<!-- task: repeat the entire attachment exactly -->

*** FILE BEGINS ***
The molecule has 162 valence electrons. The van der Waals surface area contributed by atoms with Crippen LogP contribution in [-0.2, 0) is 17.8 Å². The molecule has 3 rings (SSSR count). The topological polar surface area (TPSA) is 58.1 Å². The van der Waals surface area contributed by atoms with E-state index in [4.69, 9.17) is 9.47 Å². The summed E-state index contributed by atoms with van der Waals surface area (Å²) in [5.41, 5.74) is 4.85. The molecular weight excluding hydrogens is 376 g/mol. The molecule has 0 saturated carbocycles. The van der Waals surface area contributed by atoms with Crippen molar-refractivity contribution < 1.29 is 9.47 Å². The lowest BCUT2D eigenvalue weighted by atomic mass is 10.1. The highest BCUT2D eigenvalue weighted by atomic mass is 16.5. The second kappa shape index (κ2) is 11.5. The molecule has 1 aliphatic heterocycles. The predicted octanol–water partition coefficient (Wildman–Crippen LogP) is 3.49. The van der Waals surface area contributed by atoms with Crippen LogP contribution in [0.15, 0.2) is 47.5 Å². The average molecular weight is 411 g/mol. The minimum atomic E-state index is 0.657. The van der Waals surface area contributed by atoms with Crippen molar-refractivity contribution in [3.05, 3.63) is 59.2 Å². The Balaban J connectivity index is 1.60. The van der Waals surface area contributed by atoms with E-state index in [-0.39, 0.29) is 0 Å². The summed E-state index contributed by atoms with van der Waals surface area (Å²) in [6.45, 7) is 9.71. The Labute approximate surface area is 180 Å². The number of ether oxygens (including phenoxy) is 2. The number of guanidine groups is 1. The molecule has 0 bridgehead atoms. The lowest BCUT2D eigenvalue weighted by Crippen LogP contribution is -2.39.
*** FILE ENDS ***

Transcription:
The molecule has 162 valence electrons. The van der Waals surface area contributed by atoms with Crippen LogP contribution in [-0.2, 0) is 17.8 Å². The molecule has 3 rings (SSSR count). The topological polar surface area (TPSA) is 58.1 Å². The van der Waals surface area contributed by atoms with E-state index in [4.69, 9.17) is 9.47 Å². The summed E-state index contributed by atoms with van der Waals surface area (Å²) in [5.41, 5.74) is 4.85. The molecular weight excluding hydrogens is 376 g/mol. The molecule has 0 saturated carbocycles. The van der Waals surface area contributed by atoms with Crippen molar-refractivity contribution < 1.29 is 9.47 Å². The lowest BCUT2D eigenvalue weighted by atomic mass is 10.1. The highest BCUT2D eigenvalue weighted by atomic mass is 16.5. The second kappa shape index (κ2) is 11.5. The molecule has 1 aliphatic heterocycles. The predicted octanol–water partition coefficient (Wildman–Crippen LogP) is 3.49. The van der Waals surface area contributed by atoms with Crippen LogP contribution in [0.15, 0.2) is 47.5 Å². The average molecular weight is 411 g/mol. The minimum atomic E-state index is 0.657. The van der Waals surface area contributed by atoms with Crippen molar-refractivity contribution in [3.05, 3.63) is 59.2 Å². The Balaban J connectivity index is 1.60. The van der Waals surface area contributed by atoms with E-state index in [-0.39, 0.29) is 0 Å². The summed E-state index contributed by atoms with van der Waals surface area (Å²) in [6.45, 7) is 9.71. The Labute approximate surface area is 180 Å². The number of ether oxygens (including phenoxy) is 2. The number of guanidine groups is 1. The molecule has 0 bridgehead atoms. The lowest BCUT2D eigenvalue weighted by Crippen LogP contribution is -2.39.